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Exercise and Alzheimer’s Disease

Author: Branden Sattler

From: East Meadow, NY, USA

It has to be one of the saddest obstacles to witness. The deteriorating memory, the dwindling personal interaction, and the loss of someone’s distinct personality. Watching a relative develop Alzheimer’s is like watching them die before they have actually died. Life during that time feels hopeless, like there is no way out of this plight. But what if there was a way to lessen this pain? What if there was a way to somehow restore at least a little bit of your loved one’s cognitive ability and personality, so you can enjoy interacting with that person one last time. Well, there is a possible solution: exercise.

What is Alzheimer’s Disease?

Alzheimer’s disease is the most common psychological disease that an aging person experiences. It is also the most common cause of dementia: memory loss or cognitive damage that inhibits a person’s daily life. In fact, Alzheimer’s disease accounts for about 60%-80% of dementia cases. Due to the increasing life expectancy of the United States, the number of Alzheimer’s and dementia cases is only going to increase. If there is no cure found, it is estimated that by 2040, there will be about 14 million cases in the United States.

Preventing and Delaying Alzheimer's Disease

What if there was a way to delay the symptoms of Alzheimer’s disease? What if there was a way to enjoy your loved one in a normal state of mind for a few more years. Having your elderly relative stay physically active before Alzheimer’s has developed will allow this to happen. This is because exercise benefits the body in three ways: increased blood flow, better memory/hippocampus, and an increase in neurons generated from neural stem cells (neurogenesis). When there is an increase in blood flow to your brain, there is more metabolic activity in all parts of your brain, which decreases the chances of your brain deteriorating early and will improve cognitive ability in every aspect. One of the areas that will receive more blood flow is the hippocampus. Since the hippocampus deals directly with memory, exercise improves the memory of people before they have Alzheimer’s disease, which makes them less likely to face one really common symptom: memory lost. Finally, the most important aspect of cognitive health that exercise improves is neurogenesis. Improving neurogenesis allows the brain to increase its plasticity- the brain’s ability to repair itself. Thus, even though exercise is not a cure for Alzheimer’s disease, it will certainly help to lessen the symptoms and delay the disease.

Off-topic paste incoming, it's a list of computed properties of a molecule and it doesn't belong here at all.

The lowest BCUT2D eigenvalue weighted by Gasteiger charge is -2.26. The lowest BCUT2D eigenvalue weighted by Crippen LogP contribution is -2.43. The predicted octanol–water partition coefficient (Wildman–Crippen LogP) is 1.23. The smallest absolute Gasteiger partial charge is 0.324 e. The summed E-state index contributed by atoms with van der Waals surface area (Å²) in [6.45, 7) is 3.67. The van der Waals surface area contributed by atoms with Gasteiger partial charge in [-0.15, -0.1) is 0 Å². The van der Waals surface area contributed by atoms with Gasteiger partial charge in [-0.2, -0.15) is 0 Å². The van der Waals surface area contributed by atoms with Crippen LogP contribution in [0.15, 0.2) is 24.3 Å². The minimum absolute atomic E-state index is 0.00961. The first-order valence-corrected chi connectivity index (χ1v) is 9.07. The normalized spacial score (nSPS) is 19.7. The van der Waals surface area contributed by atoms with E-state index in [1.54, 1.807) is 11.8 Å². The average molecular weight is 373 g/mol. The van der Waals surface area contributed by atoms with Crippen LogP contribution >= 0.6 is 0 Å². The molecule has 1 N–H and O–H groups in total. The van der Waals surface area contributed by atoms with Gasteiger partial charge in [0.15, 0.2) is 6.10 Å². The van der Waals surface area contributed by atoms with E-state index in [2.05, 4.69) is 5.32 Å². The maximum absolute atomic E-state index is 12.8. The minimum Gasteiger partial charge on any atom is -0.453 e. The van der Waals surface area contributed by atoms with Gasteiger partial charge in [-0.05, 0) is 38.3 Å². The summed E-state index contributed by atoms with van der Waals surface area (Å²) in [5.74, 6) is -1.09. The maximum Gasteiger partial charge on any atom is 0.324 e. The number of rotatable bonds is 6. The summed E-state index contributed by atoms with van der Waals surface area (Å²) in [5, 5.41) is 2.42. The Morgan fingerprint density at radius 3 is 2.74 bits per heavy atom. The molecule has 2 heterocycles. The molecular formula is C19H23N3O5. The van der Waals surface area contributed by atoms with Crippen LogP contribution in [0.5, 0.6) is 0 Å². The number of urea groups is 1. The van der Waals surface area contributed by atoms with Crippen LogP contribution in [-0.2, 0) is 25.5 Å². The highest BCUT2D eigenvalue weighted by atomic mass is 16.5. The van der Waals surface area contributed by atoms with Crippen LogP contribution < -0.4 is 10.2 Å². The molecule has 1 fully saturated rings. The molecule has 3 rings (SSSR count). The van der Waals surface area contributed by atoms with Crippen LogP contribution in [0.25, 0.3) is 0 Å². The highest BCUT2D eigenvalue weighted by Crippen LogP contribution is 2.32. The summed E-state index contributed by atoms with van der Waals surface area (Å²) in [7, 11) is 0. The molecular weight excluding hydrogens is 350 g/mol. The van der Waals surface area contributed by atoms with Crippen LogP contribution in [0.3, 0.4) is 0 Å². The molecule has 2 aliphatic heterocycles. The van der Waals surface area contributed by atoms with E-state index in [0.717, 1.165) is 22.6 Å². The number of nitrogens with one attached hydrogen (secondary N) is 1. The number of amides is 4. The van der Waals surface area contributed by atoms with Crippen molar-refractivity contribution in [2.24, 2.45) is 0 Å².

Improved Cognitive Ability

Exercising also improves the mental capacity of Alzheimer's patients. In a study where people with Alzheimer’s disease participated in a 5-month aerobic exercise program, it has been found that these patients experienced an enhanced rate of learning. This is due to the delay of β-amyloid: a protein that is one of the main causes of Alzheimer’s disease and is almost always found in the brains of people with Alzheimer’s disease. Also, exercising allows for the mediation of neurotrophic factors, bio-molecules that support the growth and development of mature neurons, which improves the overall cognitive ability of the patient. Finally, aerobic exercise stimulates nerve growth in the hippocampal region of the brain, which is the part of the brain that has to do with memory. After hearing about these benefits, you may be wondering how they apply to the everyday lives of Alzheimer’s patients. This improved cognitive ability will help Alzheimer’s patients to carry out simple activities such as bathing and using the bathroom. Also, it will help the Alzheimer's patients carry out more complex activities easier such as housekeeping and meal preparation. Although the patients’ cognitive ability is not going back to normal, life with your loved one with Alzheimer’s will certainly be easier because they will be a little sharper and more self-sufficient. This will make life feel more normal again.


With the new abilities that Alzheimer’s patients learned through exercise, life will hopefully become closer to normal. Next time you see your relative with Alzheimer's disease, ask them to participate in a short non-strenuous exercise program. You may see incredible results.


Author: Branden Sattler

Branden is a rising junior at East Meadow High School. He has a passion for psychology and wants to understand how different aspects of life affect a person’s emotional well-being.


Works Cited:

  1. What is Alzheimer's? (n.d.). Retrieved September 20, 2020, from

  2. Lucia, A., & Ruiz, J. R. (2009). Exercise is beneficial for patients with Alzheimer’s disease: a call for action. British Journal of Sports Medicine, 45(6), 468–469.

  3. Santana-Sosa, E., Barriopedro, M., López-Mojares, L., Pérez, M., & Lucia, A. (2008). Exercise Training is Beneficial for Alzheimer’s Patients. International Journal of Sports Medicine, 29(10), 845–850.

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